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Maybe every country at any moment in time has one director that single-handedly manages to provides a comprehensive view on his own nation. For his own people to reflect on, and for the world to see. People like Ken Loach, or Rainer Werner Fassbinder, or Truffaut, and today these could be Tobias Lindholm, Christian Paetzold, Steven Soderbergh. Never mind the respective quality of each film, but as an oeuvre, these are powerful depictions of life, in all its gory and glorious reality.

For today’s China, in my opinion nobody can challenge Jia Zhangke in this role. With a fantastic stretch from “Platform” and “Pickpocket” in 2000, through the splendid wasteland of “The World” and peaking at 2006’s “Still Life” (still up there with the best mainland Chinese films I have ever seen), he will not let go, he seeks to show the happy and ill fates of the ordinary people, in how the concept of ordinary shifts through China’s development, he shows victims and crooks, people passing their lives in passive endurance and those engaging in a constant uphill struggle. Scott Tobias writes “No director has done more to chronicle change in contemporary China and the instability it breeds in the lives and livelihoods of ordinary people.” Well spoken!

“Mountains May Depart” (judging from the Chinese title, intended as a companion piece to “Still Life”) may not be the most coherent or powerful of his films. It does, however, achieve one thing the previous works did not achieve – it uses a large time scale to show the consequences of choices made decades ago. Starting in 1999, with a love triangle in a decrepit and depressing coal mining town in Shanxi  province, we follow the three leads through life. The choice of partners, choice of location, and choice of life concept all play out through the decades until 2014 (when we meet the three again, in different circumstances), and in 2025, when some choices are just not reversible anymore. We need to judge by ourselves whether something could have been changed if only 25 years earlier people had felt less bound by tradition and expectations. Formally, the film’s aspect ration changes with each time leap, starting from grainy 1:1.33 images of dusty Fenyang and ending with colourful widescreen Australia. It’s a fake sign of splendour, though, image brilliance is not reflected in life’s brilliance.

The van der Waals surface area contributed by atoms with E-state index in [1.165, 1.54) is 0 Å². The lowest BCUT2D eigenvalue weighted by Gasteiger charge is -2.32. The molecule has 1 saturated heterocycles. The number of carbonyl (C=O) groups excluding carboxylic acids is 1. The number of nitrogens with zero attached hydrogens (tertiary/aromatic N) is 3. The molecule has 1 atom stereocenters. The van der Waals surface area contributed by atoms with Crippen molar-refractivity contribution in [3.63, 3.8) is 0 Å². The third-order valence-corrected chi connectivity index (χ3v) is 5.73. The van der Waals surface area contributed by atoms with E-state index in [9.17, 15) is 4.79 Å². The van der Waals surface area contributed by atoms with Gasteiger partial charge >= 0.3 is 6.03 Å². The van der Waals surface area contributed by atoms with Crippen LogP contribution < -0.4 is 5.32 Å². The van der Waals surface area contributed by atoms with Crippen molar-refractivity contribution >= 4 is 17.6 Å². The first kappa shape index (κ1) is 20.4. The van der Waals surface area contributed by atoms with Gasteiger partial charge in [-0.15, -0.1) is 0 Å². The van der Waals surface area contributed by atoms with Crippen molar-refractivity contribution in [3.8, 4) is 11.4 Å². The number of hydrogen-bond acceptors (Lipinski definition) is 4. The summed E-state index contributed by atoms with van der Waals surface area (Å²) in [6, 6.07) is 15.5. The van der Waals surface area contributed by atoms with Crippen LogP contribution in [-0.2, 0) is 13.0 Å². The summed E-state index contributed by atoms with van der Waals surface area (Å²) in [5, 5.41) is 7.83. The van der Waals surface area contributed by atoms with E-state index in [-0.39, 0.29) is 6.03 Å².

Tao Zhao as Tao Shen plays the central female role, and for once she may be the weak spot of the film, as she remains smiling in the face of adversity for just a bit too long to remain credible. Liang Jindong as Liangzi, her would-be lover, is more powerful in his mostly silent acceptance of the Tao’s choice. Zhang Yi as Zhang Jinsheng has the somehow ungrateful part of the newly rich twerp to play. We may start out despising him, but in the end, when he is sitting in Australia, faced with a son  who does not speak his language and is completely detached from anything his father stands for, you may well feel a bit sad for him.

Sadness always plays big in Jia’s films, and this is no different here. Sadness looms over two and a half decades of life, and the only bit of hope is – again – Tao, who to the very end, and in the very final scene, takes life with a smile and a dance… in your face, sad world!

http://www.rottentomatoes.com/m/mountains_may_depart_2016

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